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Posts under tag: Faculty News

October 14, 2013

Keli Yerian

2013. The Communicative Body in Women’s Self-Defense Courses. In Katz, M. (ed.), Moving Ideas: Multimodal Learning in Communities and Schools. New York, Peter Lang. pp. 81-108. Link to book:  http://www.peterlang.com/index.cfm?event=cmp.ccc.seitenstruktur.detailseiten&seitentyp=produkt&pk=73674&cid=533

September 19, 2013

Cynthia Vakareliyska

August 24, 2013. “Shared orthographic patterns in the Curzon and Vratsa gospels”, presented paper at XVth International Congress of Slavists, in Minsk, Belarus.

August 23, 2013. “Electronic collation of medieval Slavic and Greek calendars of saints:  Identifying calendar traditions and families”, presented paper at XVth International Congress of Slavists, in Minsk, Belarus .

2013.  Kapatsinski, Vsevolod and Cynthia M. Vakareliyska, “[N[N]] compounds in Russian: A growing family of constructions,” Constructions and Frames 5(1): 69–87 (2013).

2013. “Shared orthographic patterns in the Curzon and Vratsa Gospels,” in: Michael S. Flier & Christina E. Bethin (eds.), American Contributions to the 15th International Congress of Slavists, Bloomington, IN: Slavica 45-62 (2013).

 

April 8, 2013

Tyler Kendall

March 8, 2013.  Book Published.  Speech Rate, Pause and Sociolinguistics Variation: Studies in Corpus Sociophonetics, March 2013, Palgrave Macmillan.  Link to book http://www.palgrave.com/products/title.aspx?pid=400704

Volya Kapatsinski

Papers:
2013.  Kapatsinski, V., & C. Vakareliyska. 2013. [N[N]] compounds in Russian: A growing family of constructions. Constructions & Frames, 5(1), 73-91.

2013. Stave, M., A. Smolek, & V. Kapatsinski. 2013. Inductive bias against stem changes as perseveration: Experimental evidence for an articulatory approach to output-output faithfulness. Proceedings of the Annual Meeting of the Cognitive Science Society, 35, 3454-59.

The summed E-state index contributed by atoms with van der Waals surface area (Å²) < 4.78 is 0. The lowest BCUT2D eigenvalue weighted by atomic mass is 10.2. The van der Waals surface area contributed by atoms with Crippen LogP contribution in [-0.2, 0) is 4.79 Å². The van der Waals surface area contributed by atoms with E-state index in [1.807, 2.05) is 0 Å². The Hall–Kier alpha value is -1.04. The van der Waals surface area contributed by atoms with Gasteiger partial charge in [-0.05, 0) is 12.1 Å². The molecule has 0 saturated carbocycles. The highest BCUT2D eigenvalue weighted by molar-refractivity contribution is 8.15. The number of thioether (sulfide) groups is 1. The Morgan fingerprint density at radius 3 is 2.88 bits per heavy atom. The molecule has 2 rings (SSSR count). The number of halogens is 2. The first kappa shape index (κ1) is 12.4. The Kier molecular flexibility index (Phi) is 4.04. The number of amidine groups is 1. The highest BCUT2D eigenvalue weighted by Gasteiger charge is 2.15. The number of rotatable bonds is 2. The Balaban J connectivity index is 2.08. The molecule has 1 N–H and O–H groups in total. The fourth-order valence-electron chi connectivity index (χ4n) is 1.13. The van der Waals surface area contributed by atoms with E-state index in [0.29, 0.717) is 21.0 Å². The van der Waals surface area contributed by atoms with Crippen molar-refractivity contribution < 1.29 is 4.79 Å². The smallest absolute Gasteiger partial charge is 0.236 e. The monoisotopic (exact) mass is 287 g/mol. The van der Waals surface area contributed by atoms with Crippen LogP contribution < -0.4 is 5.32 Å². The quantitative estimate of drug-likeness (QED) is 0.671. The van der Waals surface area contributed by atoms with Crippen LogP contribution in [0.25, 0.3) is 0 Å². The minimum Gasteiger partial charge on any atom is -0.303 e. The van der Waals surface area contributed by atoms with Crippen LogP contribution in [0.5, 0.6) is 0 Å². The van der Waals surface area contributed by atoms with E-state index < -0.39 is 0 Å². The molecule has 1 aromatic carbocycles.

2013. Kapatsinski, V. 2013. Conspiring to mean: Experimental and computational evidence for a usage-based harmonic approach to morphonology. Language, 89(1), 110-48. Link to paper http://muse.jhu.edu/journals/language/v089/89.1.kapatsinski.pdf

Selected presentations:
2013. Kapatsinski, V. 2013. Biases in learning morphophonology and their implications for language change. Keynote address. 11th Graduate Colloquium on Slavic Linguistics, Columbus, OH, October 12.

2013. Kapatsinski, V. 2013. Sound change and hierarchical inference: Clarifying predictions of usage-based theory. Poster presented at Quantitative Investigations in Theoretical Linguistics, Leuven, Belgium, September 12-14.

2013. Kapatsinski, V. 2013. Morphological schema induction by means of conditional inference trees. Paper presented at the 19th International Congress of Linguists (Workshop on Theoretical and Computational Morphology), Geneva, Switzerland, July 22-27.

2013. Kapatsinski., V., M. Stave, & A. Smolek. 2013. Judgment and production data in morphophonology: Converging sources of evidence. Paper presented at Quantitative Investigations in Theoretical Linguistics, Leuven, Belgium, September 12-14.

 

Scott DeLancey

Publications:
2013.     Verb agreement suffixes in Mizo-Kuki-Chin. In: G. Hyslop, S. Morey and M. Post, eds., Northeast Indian Linguistics V, 138-150. Delhi: Cambridge University Press.